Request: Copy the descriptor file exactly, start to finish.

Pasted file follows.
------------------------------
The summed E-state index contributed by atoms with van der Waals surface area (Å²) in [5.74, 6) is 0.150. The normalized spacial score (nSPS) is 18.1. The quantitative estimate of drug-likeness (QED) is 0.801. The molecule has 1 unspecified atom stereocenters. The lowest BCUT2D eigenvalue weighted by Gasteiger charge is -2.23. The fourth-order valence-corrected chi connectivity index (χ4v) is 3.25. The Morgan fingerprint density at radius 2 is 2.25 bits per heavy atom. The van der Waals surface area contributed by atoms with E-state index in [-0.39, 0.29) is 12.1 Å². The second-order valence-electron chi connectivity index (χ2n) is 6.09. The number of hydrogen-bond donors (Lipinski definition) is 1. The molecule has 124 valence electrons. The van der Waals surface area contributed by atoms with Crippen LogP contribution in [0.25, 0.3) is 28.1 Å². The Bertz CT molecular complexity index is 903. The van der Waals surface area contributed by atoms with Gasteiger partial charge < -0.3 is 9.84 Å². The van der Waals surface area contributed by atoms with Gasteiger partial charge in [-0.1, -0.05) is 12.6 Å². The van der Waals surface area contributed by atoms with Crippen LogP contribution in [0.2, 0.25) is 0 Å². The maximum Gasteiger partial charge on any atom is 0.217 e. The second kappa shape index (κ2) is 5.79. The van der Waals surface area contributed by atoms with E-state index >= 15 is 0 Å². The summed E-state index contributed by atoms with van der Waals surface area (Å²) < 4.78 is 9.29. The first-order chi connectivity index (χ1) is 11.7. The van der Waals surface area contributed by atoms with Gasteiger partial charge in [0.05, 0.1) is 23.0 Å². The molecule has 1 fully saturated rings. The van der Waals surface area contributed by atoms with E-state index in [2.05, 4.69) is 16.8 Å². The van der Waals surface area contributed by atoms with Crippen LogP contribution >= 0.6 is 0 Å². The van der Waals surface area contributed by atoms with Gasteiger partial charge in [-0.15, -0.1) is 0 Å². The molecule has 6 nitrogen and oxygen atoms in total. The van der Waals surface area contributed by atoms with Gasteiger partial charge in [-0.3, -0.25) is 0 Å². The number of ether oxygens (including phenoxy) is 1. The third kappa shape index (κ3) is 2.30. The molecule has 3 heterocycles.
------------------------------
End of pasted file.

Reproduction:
The summed E-state index contributed by atoms with van der Waals surface area (Å²) in [5.74, 6) is 0.150. The normalized spacial score (nSPS) is 18.1. The quantitative estimate of drug-likeness (QED) is 0.801. The molecule has 1 unspecified atom stereocenters. The lowest BCUT2D eigenvalue weighted by Gasteiger charge is -2.23. The fourth-order valence-corrected chi connectivity index (χ4v) is 3.25. The Morgan fingerprint density at radius 2 is 2.25 bits per heavy atom. The van der Waals surface area contributed by atoms with E-state index in [-0.39, 0.29) is 12.1 Å². The second-order valence-electron chi connectivity index (χ2n) is 6.09. The number of hydrogen-bond donors (Lipinski definition) is 1. The molecule has 124 valence electrons. The van der Waals surface area contributed by atoms with Crippen LogP contribution in [0.25, 0.3) is 28.1 Å². The Bertz CT molecular complexity index is 903. The van der Waals surface area contributed by atoms with Gasteiger partial charge < -0.3 is 9.84 Å². The van der Waals surface area contributed by atoms with Gasteiger partial charge in [-0.1, -0.05) is 12.6 Å². The van der Waals surface area contributed by atoms with Crippen LogP contribution in [0.2, 0.25) is 0 Å². The maximum Gasteiger partial charge on any atom is 0.217 e. The second kappa shape index (κ2) is 5.79. The van der Waals surface area contributed by atoms with E-state index >= 15 is 0 Å². The summed E-state index contributed by atoms with van der Waals surface area (Å²) < 4.78 is 9.29. The first-order chi connectivity index (χ1) is 11.7. The van der Waals surface area contributed by atoms with Gasteiger partial charge in [0.05, 0.1) is 23.0 Å². The molecule has 1 fully saturated rings. The van der Waals surface area contributed by atoms with E-state index in [2.05, 4.69) is 16.8 Å². The van der Waals surface area contributed by atoms with Crippen LogP contribution >= 0.6 is 0 Å². The van der Waals surface area contributed by atoms with Gasteiger partial charge in [-0.15, -0.1) is 0 Å². The molecule has 6 nitrogen and oxygen atoms in total. The van der Waals surface area contributed by atoms with Gasteiger partial charge in [-0.3, -0.25) is 0 Å². The number of ether oxygens (including phenoxy) is 1. The third kappa shape index (κ3) is 2.30. The molecule has 3 heterocycles.